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HANK: FIVE YEARS FROM THE BRINK (RADICAL MEDIA, 2013) is a JOE BERLINGER (SOME KIND OF MONSTER, PARADISE LOST TRILOGY) directed documentary that allows former TREASURY SECRETARY HANK PAULSON, third under the GEORGE W. BUSH administration, to explain his response and process with regards to the 2008 financial crisis that defined his stewardship of the UNITED STATES' economy.
the format of this documentary is very much interview-based in the tradition of ERROL MORRIS, who famously is an off-camera interlocutor asking questions of his subject and challenging them. all we get is the subject's, here being PAULSON, reactions which serves as a light interrogation. this is intercut with archival footage. i appreciate this format because it very much leaves the focus of the narrative on that of the subject, not distracting side recreated events or first-person narrations. it forces the viewer to listen.
anyway, PAULSON very much says what you would expect: that the focus of TARP and propping up the banks and FANNIE MAE/FREDDIE MAC in the wake of the crisis was aimed at helping common people. he was direly afraid of a second depression, with bread lines and high unemployment. his wife gives testimony throughout about the physical tole these decisions had on him physically and mentally. i do not doubt it. i remember back then people called him "KING HANK" because he was given the power by congress to financially buttress the market however he saw fit, resulting ultimately in TARP.
he mentions the fact that all the money was made back and answered, ineffectively, longstanding critiques that the bailouts never matriculated down to the street level and that the banks merely profited off the kindness of the government's bailout. AMERICAN people always talk about "no risk-it, no biscuit" but what happens when you fail? average people loose homes. the wall street bankers got bonuses.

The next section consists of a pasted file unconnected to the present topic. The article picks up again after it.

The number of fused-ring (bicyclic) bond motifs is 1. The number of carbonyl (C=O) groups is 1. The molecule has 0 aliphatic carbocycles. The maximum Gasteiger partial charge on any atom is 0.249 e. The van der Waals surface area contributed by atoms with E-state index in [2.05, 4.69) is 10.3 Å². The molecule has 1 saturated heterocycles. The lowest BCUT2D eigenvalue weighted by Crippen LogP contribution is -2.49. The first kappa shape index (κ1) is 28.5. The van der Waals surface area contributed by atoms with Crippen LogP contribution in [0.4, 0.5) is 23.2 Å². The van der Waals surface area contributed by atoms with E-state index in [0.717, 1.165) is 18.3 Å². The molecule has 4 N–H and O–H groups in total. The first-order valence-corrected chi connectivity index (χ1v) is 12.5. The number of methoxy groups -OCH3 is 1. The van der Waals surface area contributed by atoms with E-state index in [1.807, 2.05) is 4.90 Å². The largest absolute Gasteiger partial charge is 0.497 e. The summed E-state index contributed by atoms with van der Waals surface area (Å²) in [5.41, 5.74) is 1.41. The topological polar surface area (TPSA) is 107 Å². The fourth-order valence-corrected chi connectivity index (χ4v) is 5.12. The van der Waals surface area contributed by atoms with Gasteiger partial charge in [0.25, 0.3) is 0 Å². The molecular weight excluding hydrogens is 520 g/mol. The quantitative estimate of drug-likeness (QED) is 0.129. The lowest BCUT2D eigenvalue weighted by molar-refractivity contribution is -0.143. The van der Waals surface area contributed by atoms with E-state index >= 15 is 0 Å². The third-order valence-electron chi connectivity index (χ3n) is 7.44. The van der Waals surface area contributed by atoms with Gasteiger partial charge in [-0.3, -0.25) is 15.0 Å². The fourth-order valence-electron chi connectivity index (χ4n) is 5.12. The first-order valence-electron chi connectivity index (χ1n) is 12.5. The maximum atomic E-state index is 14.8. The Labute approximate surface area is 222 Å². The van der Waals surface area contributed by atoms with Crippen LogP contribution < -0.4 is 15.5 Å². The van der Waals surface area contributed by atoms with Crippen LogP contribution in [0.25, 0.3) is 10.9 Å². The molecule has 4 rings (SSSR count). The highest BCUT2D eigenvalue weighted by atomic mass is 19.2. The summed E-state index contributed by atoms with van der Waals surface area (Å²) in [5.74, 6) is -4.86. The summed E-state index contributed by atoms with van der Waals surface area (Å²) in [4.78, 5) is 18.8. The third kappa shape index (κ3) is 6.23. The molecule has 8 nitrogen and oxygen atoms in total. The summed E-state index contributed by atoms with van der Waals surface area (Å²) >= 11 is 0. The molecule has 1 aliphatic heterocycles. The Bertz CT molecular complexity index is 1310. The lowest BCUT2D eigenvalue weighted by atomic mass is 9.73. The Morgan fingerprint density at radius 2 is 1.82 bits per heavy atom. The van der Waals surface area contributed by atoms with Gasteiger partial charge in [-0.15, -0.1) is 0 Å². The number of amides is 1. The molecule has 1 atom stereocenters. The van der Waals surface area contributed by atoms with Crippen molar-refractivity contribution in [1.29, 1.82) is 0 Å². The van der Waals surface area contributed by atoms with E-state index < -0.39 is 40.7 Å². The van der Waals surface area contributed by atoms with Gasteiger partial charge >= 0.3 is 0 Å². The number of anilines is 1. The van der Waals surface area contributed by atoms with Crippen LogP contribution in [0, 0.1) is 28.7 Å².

two points i found interesting.
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what was originally intended as behind-the-scenes footage to be utilized as extra content for their upcoming release transitioned into a seminal documentary about the dissolution of a band in real-time, something that has not been documented before or since to my knowledge.
controversial at the time of its release among METAL fans, the documentary SOME KIND OF MONSTER (THIRD EYE, 2004) by directors JOE BERLINGER and BRUCE SINOFSKY (BROTHER's KEEPER, PARADISE LOST trilogy) has proven in retrospect to be arguably their highest achievement (other than those perfect string of legendary CLIFF BURTON albums in the 1980s). i say this because there is a lot of posturing and machismo bullshit in METAL. it is by far the aspect of the genre i dislike the most and for years METALLICA were the pied pipers of this toxic brand of masculinity. that was until their second bassist JASON NEWSTED departed in order to claim the freedom of pursuing other projects. this was the first domino in a series of internal debate and reconsiderations that led to group therapy and lead singer/rhythm guitarist JAMES HETFIELD's admittance into rehab for alcoholism.
again, given their history with these issues it was a brave move. original lead guitarist DAVE MUSTAINE of MEGADETH fame was booted out for his behavior when intoxicated. he wasn't afforded a second opportunity. to interview him and put all the cards on the table in such a public manner really altered the culture in my opinion. none more so than the issue of therapy.
METALLICA was mocked extensively for going in to group therapy as such was perceived (moronically) as being weak, passive and not metal. if anything this was a power move that took incredible courage. i look back now at a seminal band like PANTERA who had internal struggles that were never dealt with out of a sense of toxic masculinity and they broke up out of spite with one another. they battled each other in the press and ultimately cowered to their corners with their respective enablers and hangers-on, never addressing anything in person, man-to-man. in my mind stepping up and speaking your truth and probably more importantly, the act of listening would have been more METAL. but what do i know?
i feel as our culture becomes ever more coarse and driven by wedge issues that seek to divide us, here is an example of a group of men looking each other in the eye dealing with their internal issues directly with begrudging respect. taking control of their behavior. being adults. thats what this film represents to me.
too bad the album ST. ANGER sucked.